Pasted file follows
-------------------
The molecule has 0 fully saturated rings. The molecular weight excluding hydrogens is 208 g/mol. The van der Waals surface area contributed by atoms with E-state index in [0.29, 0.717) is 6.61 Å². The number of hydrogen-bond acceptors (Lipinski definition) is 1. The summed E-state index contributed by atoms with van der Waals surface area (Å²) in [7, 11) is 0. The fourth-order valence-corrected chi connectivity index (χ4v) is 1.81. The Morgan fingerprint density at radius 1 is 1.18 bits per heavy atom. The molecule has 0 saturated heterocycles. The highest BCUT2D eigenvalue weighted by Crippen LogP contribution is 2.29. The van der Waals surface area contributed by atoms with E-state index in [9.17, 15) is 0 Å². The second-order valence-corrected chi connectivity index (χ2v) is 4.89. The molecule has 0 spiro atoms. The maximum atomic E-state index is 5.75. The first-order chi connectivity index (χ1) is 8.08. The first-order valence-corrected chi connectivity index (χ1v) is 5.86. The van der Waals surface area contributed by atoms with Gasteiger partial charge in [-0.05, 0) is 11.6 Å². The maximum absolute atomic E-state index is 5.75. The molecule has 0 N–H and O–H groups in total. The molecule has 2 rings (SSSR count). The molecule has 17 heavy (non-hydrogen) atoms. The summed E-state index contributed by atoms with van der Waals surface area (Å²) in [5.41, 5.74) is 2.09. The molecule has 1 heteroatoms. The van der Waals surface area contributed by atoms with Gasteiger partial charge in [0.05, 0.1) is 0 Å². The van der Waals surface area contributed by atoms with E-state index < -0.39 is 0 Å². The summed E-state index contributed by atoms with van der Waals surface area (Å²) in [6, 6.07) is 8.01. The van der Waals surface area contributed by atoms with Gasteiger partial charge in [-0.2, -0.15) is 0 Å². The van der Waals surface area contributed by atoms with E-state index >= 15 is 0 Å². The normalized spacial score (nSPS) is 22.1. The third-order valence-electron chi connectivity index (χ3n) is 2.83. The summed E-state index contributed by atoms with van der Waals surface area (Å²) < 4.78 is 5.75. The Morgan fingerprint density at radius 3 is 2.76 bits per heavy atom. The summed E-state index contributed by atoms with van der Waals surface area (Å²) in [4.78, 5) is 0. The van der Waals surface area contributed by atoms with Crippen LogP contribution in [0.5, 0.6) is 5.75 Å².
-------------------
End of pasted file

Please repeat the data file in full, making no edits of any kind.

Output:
The molecule has 0 fully saturated rings. The molecular weight excluding hydrogens is 208 g/mol. The van der Waals surface area contributed by atoms with E-state index in [0.29, 0.717) is 6.61 Å². The number of hydrogen-bond acceptors (Lipinski definition) is 1. The summed E-state index contributed by atoms with van der Waals surface area (Å²) in [7, 11) is 0. The fourth-order valence-corrected chi connectivity index (χ4v) is 1.81. The Morgan fingerprint density at radius 1 is 1.18 bits per heavy atom. The molecule has 0 saturated heterocycles. The highest BCUT2D eigenvalue weighted by Crippen LogP contribution is 2.29. The van der Waals surface area contributed by atoms with E-state index in [9.17, 15) is 0 Å². The second-order valence-corrected chi connectivity index (χ2v) is 4.89. The molecule has 0 spiro atoms. The maximum atomic E-state index is 5.75. The first-order chi connectivity index (χ1) is 8.08. The first-order valence-corrected chi connectivity index (χ1v) is 5.86. The van der Waals surface area contributed by atoms with Gasteiger partial charge in [-0.05, 0) is 11.6 Å². The maximum absolute atomic E-state index is 5.75. The molecule has 0 N–H and O–H groups in total. The molecule has 2 rings (SSSR count). The molecule has 17 heavy (non-hydrogen) atoms. The summed E-state index contributed by atoms with van der Waals surface area (Å²) in [5.41, 5.74) is 2.09. The molecule has 1 heteroatoms. The van der Waals surface area contributed by atoms with Gasteiger partial charge in [0.05, 0.1) is 0 Å². The van der Waals surface area contributed by atoms with E-state index < -0.39 is 0 Å². The summed E-state index contributed by atoms with van der Waals surface area (Å²) in [6, 6.07) is 8.01. The van der Waals surface area contributed by atoms with Gasteiger partial charge in [-0.2, -0.15) is 0 Å². The van der Waals surface area contributed by atoms with E-state index >= 15 is 0 Å². The normalized spacial score (nSPS) is 22.1. The third-order valence-electron chi connectivity index (χ3n) is 2.83. The summed E-state index contributed by atoms with van der Waals surface area (Å²) < 4.78 is 5.75. The Morgan fingerprint density at radius 3 is 2.76 bits per heavy atom. The summed E-state index contributed by atoms with van der Waals surface area (Å²) in [4.78, 5) is 0. The van der Waals surface area contributed by atoms with Crippen LogP contribution in [0.5, 0.6) is 5.75 Å².